The War on Drugs is a ravenous, destructive
machine that is laying waste to freedom, justice and fairness in
Our government shows advanced symptoms of being addicted to its own War
on Drugs. Like hopeless addicts, our leaders refuse to admit the destructive
consequences of their behavior and they habitually increase their drug war
dosage with copious injections of cash. They are always looking for a stronger fix,
but they can't pay for it so they run-up the nation's debt. Drug enforcement agents
often act as judge, jury and executioner, and the media reinforces their negative behavior while they live in
denial of their own role, like a co-dependent partner.
News media play up public fears to sell copy. Politicians play upon the
same fears while they sell
themselves as being "tough on crime." Every year they ban more
activities, and pass longer prison sentences, more forfeiture laws, and
higher enforcement budgets. The next year they repeat this same ritual.
Well-paid bureaucrats scrutinize the legal system for glimmers of
compassion, discretion and freedom to close the "loopholes."
Drug warriors write anti-*This* acts and omnibus *That* laws and forbid
discussion of reform. Human rights violations and conflicts of interest
within the prison and law enforcement industries are accepted as a
regrettable aspect of fighting the war. Year after year of property
more mothers and fathers in prison; one marijuana arrest every 49 seconds with over
11 million busts served; the biggest law enforcement budgets in history;
the most sweeping and intrusive police powers ever...and more on the
Lost in all of the anti-drug hysteria is a simple, undeniable fact. Nearly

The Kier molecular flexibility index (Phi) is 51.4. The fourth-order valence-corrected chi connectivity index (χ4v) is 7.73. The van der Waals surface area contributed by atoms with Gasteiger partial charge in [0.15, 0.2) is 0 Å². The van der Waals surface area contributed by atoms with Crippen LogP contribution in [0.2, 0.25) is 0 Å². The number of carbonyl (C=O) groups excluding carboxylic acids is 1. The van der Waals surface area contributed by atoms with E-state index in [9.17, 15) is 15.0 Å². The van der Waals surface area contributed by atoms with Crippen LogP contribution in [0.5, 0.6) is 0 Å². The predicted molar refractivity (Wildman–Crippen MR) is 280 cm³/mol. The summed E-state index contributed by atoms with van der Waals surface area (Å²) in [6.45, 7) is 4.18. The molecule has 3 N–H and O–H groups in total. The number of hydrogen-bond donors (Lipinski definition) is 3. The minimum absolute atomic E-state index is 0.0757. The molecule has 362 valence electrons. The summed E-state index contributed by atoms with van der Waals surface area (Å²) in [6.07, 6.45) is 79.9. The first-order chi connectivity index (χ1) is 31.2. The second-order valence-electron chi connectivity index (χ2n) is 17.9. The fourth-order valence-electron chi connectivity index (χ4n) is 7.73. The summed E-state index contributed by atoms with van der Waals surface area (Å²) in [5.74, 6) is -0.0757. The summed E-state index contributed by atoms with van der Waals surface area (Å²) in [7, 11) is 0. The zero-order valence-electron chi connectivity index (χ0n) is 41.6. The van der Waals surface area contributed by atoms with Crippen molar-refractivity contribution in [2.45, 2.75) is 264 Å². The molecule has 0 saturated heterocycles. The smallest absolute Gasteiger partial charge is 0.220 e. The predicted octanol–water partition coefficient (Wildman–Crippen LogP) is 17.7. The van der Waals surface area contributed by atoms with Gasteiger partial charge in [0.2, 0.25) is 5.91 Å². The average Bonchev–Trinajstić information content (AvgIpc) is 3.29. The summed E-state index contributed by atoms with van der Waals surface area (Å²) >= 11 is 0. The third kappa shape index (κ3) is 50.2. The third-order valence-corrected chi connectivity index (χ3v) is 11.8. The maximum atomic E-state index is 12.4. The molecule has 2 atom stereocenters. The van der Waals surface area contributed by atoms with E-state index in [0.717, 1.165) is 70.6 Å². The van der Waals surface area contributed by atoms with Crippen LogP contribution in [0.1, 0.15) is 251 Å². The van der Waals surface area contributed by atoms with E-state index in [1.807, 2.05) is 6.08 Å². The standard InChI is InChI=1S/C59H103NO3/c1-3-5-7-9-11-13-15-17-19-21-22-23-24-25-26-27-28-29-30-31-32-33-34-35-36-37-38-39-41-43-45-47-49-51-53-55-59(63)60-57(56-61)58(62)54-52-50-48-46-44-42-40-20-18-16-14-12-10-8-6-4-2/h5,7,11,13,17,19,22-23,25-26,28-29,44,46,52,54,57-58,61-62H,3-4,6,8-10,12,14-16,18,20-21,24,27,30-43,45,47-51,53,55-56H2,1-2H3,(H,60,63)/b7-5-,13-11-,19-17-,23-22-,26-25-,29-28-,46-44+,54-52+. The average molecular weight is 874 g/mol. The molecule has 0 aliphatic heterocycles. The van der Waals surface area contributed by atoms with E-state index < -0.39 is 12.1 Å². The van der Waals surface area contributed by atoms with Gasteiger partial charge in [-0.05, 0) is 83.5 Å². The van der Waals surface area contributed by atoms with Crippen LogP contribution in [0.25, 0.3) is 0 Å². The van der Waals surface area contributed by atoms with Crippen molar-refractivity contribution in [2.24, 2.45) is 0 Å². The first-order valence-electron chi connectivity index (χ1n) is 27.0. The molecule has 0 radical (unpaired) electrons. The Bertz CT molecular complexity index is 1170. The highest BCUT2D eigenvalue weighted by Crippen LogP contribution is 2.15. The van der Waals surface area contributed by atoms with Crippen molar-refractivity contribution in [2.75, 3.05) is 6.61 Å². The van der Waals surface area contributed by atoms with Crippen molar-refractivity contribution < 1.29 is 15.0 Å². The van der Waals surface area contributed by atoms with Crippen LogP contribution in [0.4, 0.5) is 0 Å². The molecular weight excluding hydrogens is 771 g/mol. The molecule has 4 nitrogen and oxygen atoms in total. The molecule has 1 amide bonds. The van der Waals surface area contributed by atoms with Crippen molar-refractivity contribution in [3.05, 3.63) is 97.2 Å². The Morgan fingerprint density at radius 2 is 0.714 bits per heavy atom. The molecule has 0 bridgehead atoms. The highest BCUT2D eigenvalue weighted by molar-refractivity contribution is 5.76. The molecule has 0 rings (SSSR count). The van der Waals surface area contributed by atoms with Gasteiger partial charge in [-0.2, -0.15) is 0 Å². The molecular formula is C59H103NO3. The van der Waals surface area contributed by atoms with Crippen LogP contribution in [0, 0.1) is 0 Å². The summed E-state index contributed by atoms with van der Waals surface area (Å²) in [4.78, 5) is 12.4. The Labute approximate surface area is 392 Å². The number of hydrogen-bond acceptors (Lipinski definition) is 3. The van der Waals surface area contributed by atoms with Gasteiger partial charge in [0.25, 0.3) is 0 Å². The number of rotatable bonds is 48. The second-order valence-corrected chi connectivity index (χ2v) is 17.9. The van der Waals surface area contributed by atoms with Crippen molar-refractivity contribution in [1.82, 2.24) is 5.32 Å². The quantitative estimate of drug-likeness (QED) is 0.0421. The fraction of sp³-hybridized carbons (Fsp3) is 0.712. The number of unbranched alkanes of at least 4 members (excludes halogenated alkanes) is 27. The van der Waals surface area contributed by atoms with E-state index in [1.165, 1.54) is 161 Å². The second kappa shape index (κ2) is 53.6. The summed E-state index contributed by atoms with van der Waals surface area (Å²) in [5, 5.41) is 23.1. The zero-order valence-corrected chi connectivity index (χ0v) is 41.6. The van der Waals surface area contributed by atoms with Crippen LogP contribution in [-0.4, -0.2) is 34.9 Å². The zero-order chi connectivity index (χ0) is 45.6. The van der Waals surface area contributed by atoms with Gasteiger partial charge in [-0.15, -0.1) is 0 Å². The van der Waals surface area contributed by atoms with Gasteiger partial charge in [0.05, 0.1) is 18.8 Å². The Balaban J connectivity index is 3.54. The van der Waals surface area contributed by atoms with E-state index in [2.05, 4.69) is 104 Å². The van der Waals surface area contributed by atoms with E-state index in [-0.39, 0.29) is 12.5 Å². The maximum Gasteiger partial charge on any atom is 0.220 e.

all casual drug users are peaceful and productive members of society. That
is, until they become casualties of the Drug War.
The War on Drugs is a Failure
Is this a news flash to anyone? Philosopher and poet George Santayana said, "Those
who fail to learn the lessons of history are doomed to repeat them"
and no clearer example can be found to prove his dictum than America's
longest war; the insane "War on Drugs." Our
government can't win this war and their attempts to hold the
line are not only expensive and destructive, they aren't having any real
appreciable impact on drug
use. As with Prohibition,
the War on Drugs has only added to the problems that it was supposed to
alleviate. Some drug use may have declined as a result of the
government's efforts, but the cost of that decline has been a huge
expansion in government, law enforcement and the prison system and a
dramatic reduction in personal freedom and privacy rights.
In the drug war, the pattern has been one step forward,
one step back - one trafficking organization smashed, another one
formed; one hectare of coca or opium poppy destroyed, another one
planted; one dealer imprisoned, another taking his place.
The drug war reflects a political arrogance that the government can solve bad habits by passing
laws and sending police out on the streets to arrest the way to an improved society.
The collateral damage of this arrogance is clear. It is time to end the drug war, to seek education, treatment, product labeling and testing, and a more orderly yet much less profitable market for the measure of drug usage, which society cannot stem or prevent, with or without force.
Drug laws and drug enforcement began with racial
discrimination against minorities and that discrimination continues. Despite roughly equal drug use between blacks and
whites, African-Americans are 13 times more likely to go to jail for
drugs than whites. In New York, 93% of the people in jail under the
draconian Rockefeller drug laws are African-American and Latino. Offering people
who use drugs treatment and help instead of incarceration would not only save this country much-needed
resources, it would help keep tens of thousands of mothers and fathers out of jail
and with their families.
According to the most recent FBI Uniform Crime Reports, we arrest more than 872,000 Americans a year for marijuana offenses, and that number has climbed every year for the past five years. That's one marijuana arrest every 36 seconds. And nearly 90 percent of those arrests are for simple possession - not